Senior Research Fellow, Asia Programme
The opposition victory in Delhi’s legislative elections is less a vote against India’s prime minister than a warning to stick to a development-focused agenda.
A desolate scene at the Delhi BJP office on 10 February 2015 after its defeat in Delhi assembly elections. Photo by Getty Images.A desolate scene at the Delhi BJP office on 10 February 2015 after its defeat in Delhi assembly elections. Photo by Getty Images.

The stunning victory of the Aam Aadmi Party (AAP) in elections to Delhi’s legislative assembly on 7 February is clearly causing reverberations around India’s political establishment, and has been widely interpreted as the end of Narendra Modi’s honeymoon period. While it is not a rejection of the prime minister’s development agenda, it highlights the reality that his Bharatiya Janata Party (BJP) has built previous electoral victories on a divided opposition.  Its implications may well spread far beyond Delhi.

Sensing Modi’s likely ascendency, many Western countries expended energy in courting him in the run-up to last year’s election. For the previous decade, many had ostracized Modi for his response to the 2002 riots that occurred in Gujarat while he was chief minister (CM). The belief that Modi was the likely prime minister, coupled with the desire to strengthen relations with India, as well as the fact that he had been cleared of complicity in the riots in each court case, meant that past concerns were put to one side. Underpinning this recalibration was a belief that Modi was a changed man; the earlier firebrand had transformed into a managerial technocrat, focusing on development issues — providing power to farmers for instance — in Gujarat.

The 2014 general election campaign did little to change that impression. The BJP’s success was built on a promise of development — house-building, access to sanitation and so forth. Progress has understandably been slower than many would have hoped. But the Delhi election does not change the fact that if successful strategies are put in place to begin delivering on promises made by, say, the third year of the current parliament, Modi may well be able to preside over a 10-year transformation of India.

Modi has also been wooing foreign investment. His bonhomie with foreign leaders, whether Chinese or American, is a powerful signal that India is open for business. India’s economic boom in the middle of the last decade was driven in part by positive investor sentiment. The subsequent realization that ‘red tape’ was still an impediment to business helped drive the slowdown. Recreating a feel-good wave could well boost economic growth; if it coincided with better governance, it could even become self-sustainable.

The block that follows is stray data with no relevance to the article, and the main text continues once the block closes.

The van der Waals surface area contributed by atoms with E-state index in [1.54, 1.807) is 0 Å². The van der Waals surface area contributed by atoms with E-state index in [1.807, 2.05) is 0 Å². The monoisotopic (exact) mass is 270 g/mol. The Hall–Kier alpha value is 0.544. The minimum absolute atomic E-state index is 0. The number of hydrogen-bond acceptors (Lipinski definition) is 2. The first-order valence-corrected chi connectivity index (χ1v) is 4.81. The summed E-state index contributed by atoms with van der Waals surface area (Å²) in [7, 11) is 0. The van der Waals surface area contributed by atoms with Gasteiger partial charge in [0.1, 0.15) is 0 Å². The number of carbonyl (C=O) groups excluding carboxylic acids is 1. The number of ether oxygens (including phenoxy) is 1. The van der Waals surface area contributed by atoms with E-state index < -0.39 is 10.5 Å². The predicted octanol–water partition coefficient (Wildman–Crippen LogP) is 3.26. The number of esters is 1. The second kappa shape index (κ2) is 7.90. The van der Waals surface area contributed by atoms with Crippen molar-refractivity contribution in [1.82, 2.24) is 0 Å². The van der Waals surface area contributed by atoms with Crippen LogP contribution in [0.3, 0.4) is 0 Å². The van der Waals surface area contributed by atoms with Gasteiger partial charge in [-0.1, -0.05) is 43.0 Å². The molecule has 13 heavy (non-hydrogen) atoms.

The Delhi election doesn’t change this, either. It reduces Modi’s air of invincibility and will mean that he faces genuine opposition, admittedly from a chief minister rather than in the Lok Sabha, the lower house of parliament. The fact that it is India’s capital will give new Delhi CM Arvind Kejriwal much greater prominence internationally than any other CM. But given that both Modi and Kejriwal won landslides on a platform that reflected an aspiration for change rather than a promise for some form of community-based redistribution gives them a (relatively) shared agenda.

If Modi’s vision is to be implemented, it necessarily requires cooperation with chief ministers. Clearly, that is easier if states are BJP-controlled, and BJP-controlled states can be used to test economic reforms. But if a vision is to be India-wide, there has to be some level of cooperation with the majority of states, which do not have BJP governments.

Until the Delhi election, the BJP had been performing strongly in recent state elections. It may well continue to do so and edge closer to a majority in the upper house of parliament, the Rajya Sabha. But one takeaway from both the general election and the Delhi election is that the BJP is far from a majority party. It won a majority of seats in the Lok Sabha with a little over 30 per cent of the vote. Its vote was concentrated geographically, and the opposition was divided. In the Delhi election, it won 32 per cent of the vote. The obvious takeaway is that a divided opposition benefits the BJP. If the economy booms, more parties are likely to want to join hands with the BJP. If it does not, and if the opposition was united (admittedly, a very big if), the BJP will struggle to win two terms.

An alternative takeaway is that the social base of the BJP needs to be widened. The reaction to US President Barack Obama’s recent speech, in which he mentioned the need for religious tolerance, suggests sensitivity towards communal issues. Delhi witnessed a number of small-scale communal incidents — including vandalism against churches — in the run-up to the state election. If such incidents were replicated in the run-up to the Bihar election later this year, the outcome may well be much worse.

Any switch towards a more Hindutva-focused agenda would seem likely to encourage the consolidation of non-BJP parties. A serious outbreak of communal violence while Modi is PM will be bad for India, but also troubling for the West. Having portrayed himself in a presidential manner, Modi would struggle not to take some responsibility.

Thus, sticking with a development agenda must be imperative. The Delhi election should be seen as a blip for the BJP, a demonstration of the value Indian voters place on development and reinforce the need to focus on delivering that development. While voters may be getting impatient, what’s important is where India stands at the time of the next election.

This article was originally published in the Indian Express.

To comment on this article, please contact Chatham House Feedback